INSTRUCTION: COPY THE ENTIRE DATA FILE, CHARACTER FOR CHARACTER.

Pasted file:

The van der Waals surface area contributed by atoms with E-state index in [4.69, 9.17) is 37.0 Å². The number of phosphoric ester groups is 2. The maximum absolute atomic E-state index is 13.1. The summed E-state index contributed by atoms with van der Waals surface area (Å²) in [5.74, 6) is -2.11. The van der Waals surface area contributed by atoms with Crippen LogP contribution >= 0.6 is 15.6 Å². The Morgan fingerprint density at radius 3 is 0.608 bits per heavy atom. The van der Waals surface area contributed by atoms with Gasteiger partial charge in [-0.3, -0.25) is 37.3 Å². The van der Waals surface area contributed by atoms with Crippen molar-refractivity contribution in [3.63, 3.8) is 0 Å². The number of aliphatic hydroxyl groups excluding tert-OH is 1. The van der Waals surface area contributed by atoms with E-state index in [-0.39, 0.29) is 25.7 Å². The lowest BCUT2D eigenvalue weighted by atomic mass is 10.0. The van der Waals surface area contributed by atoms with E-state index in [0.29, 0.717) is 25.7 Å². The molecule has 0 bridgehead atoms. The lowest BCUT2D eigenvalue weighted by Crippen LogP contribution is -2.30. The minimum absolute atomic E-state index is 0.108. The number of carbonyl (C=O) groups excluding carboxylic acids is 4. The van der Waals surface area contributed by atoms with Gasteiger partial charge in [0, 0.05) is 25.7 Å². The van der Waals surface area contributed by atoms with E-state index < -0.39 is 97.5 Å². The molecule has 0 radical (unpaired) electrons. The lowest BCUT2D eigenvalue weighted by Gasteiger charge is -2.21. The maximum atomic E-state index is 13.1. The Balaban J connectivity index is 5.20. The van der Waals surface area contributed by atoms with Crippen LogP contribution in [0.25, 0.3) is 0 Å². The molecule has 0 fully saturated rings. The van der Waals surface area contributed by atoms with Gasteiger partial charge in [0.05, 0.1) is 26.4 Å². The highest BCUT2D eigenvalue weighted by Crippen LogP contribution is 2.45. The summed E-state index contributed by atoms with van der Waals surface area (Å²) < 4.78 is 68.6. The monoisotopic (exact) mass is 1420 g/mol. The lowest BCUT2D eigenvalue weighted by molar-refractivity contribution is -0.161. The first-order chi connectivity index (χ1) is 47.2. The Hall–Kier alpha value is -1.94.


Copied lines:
The van der Waals surface area contributed by atoms with E-state index in [4.69, 9.17) is 37.0 Å². The number of phosphoric ester groups is 2. The maximum absolute atomic E-state index is 13.1. The summed E-state index contributed by atoms with van der Waals surface area (Å²) in [5.74, 6) is -2.11. The van der Waals surface area contributed by atoms with Crippen LogP contribution >= 0.6 is 15.6 Å². The Morgan fingerprint density at radius 3 is 0.608 bits per heavy atom. The van der Waals surface area contributed by atoms with Gasteiger partial charge in [-0.3, -0.25) is 37.3 Å². The van der Waals surface area contributed by atoms with Crippen molar-refractivity contribution in [3.63, 3.8) is 0 Å². The number of aliphatic hydroxyl groups excluding tert-OH is 1. The van der Waals surface area contributed by atoms with E-state index in [-0.39, 0.29) is 25.7 Å². The lowest BCUT2D eigenvalue weighted by atomic mass is 10.0. The van der Waals surface area contributed by atoms with E-state index in [0.29, 0.717) is 25.7 Å². The molecule has 0 bridgehead atoms. The lowest BCUT2D eigenvalue weighted by Crippen LogP contribution is -2.30. The minimum absolute atomic E-state index is 0.108. The number of carbonyl (C=O) groups excluding carboxylic acids is 4. The van der Waals surface area contributed by atoms with Gasteiger partial charge in [0, 0.05) is 25.7 Å². The van der Waals surface area contributed by atoms with E-state index < -0.39 is 97.5 Å². The molecule has 0 radical (unpaired) electrons. The lowest BCUT2D eigenvalue weighted by Gasteiger charge is -2.21. The maximum atomic E-state index is 13.1. The Balaban J connectivity index is 5.20. The van der Waals surface area contributed by atoms with Crippen LogP contribution in [0.25, 0.3) is 0 Å². The molecule has 0 fully saturated rings. The van der Waals surface area contributed by atoms with Gasteiger partial charge in [0.05, 0.1) is 26.4 Å². The highest BCUT2D eigenvalue weighted by Crippen LogP contribution is 2.45. The summed E-state index contributed by atoms with van der Waals surface area (Å²) < 4.78 is 68.6. The monoisotopic (exact) mass is 1420 g/mol. The lowest BCUT2D eigenvalue weighted by molar-refractivity contribution is -0.161. The first-order chi connectivity index (χ1) is 47.2. The Hall–Kier alpha value is -1.94.